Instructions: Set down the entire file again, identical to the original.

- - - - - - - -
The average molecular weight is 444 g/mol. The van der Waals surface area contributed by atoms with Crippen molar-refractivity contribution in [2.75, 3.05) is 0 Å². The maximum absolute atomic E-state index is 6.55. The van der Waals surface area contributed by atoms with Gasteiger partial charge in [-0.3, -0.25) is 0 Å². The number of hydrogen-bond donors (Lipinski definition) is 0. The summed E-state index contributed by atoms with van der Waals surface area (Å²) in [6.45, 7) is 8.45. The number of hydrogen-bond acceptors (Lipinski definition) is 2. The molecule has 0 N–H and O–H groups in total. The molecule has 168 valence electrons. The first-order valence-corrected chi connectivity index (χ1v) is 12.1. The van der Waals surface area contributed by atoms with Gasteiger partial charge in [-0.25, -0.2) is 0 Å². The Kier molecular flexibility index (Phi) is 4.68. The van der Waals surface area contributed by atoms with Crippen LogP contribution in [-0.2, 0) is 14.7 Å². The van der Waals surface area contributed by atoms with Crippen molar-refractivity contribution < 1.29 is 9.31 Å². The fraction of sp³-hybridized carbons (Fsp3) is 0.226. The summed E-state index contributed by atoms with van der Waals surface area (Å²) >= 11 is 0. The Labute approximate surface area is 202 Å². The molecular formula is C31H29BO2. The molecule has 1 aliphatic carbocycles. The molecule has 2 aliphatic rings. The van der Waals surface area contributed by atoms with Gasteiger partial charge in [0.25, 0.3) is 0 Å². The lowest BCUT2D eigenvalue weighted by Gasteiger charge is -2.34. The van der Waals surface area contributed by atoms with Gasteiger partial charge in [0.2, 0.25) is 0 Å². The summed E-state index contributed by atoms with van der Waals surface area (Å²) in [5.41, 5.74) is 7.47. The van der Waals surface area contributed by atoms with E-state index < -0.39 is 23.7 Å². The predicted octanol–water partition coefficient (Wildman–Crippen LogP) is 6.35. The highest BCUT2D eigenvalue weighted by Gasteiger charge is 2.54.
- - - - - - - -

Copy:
The average molecular weight is 444 g/mol. The van der Waals surface area contributed by atoms with Crippen molar-refractivity contribution in [2.75, 3.05) is 0 Å². The maximum absolute atomic E-state index is 6.55. The van der Waals surface area contributed by atoms with Gasteiger partial charge in [-0.3, -0.25) is 0 Å². The number of hydrogen-bond donors (Lipinski definition) is 0. The summed E-state index contributed by atoms with van der Waals surface area (Å²) in [6.45, 7) is 8.45. The number of hydrogen-bond acceptors (Lipinski definition) is 2. The molecule has 0 N–H and O–H groups in total. The molecule has 168 valence electrons. The first-order valence-corrected chi connectivity index (χ1v) is 12.1. The van der Waals surface area contributed by atoms with Gasteiger partial charge in [-0.25, -0.2) is 0 Å². The Kier molecular flexibility index (Phi) is 4.68. The van der Waals surface area contributed by atoms with Crippen LogP contribution in [-0.2, 0) is 14.7 Å². The van der Waals surface area contributed by atoms with Crippen molar-refractivity contribution < 1.29 is 9.31 Å². The fraction of sp³-hybridized carbons (Fsp3) is 0.226. The summed E-state index contributed by atoms with van der Waals surface area (Å²) >= 11 is 0. The Labute approximate surface area is 202 Å². The molecular formula is C31H29BO2. The molecule has 1 aliphatic carbocycles. The molecule has 2 aliphatic rings. The van der Waals surface area contributed by atoms with Gasteiger partial charge in [0.25, 0.3) is 0 Å². The lowest BCUT2D eigenvalue weighted by Gasteiger charge is -2.34. The van der Waals surface area contributed by atoms with Gasteiger partial charge in [0.2, 0.25) is 0 Å². The summed E-state index contributed by atoms with van der Waals surface area (Å²) in [5.41, 5.74) is 7.47. The van der Waals surface area contributed by atoms with E-state index < -0.39 is 23.7 Å². The predicted octanol–water partition coefficient (Wildman–Crippen LogP) is 6.35. The highest BCUT2D eigenvalue weighted by Gasteiger charge is 2.54.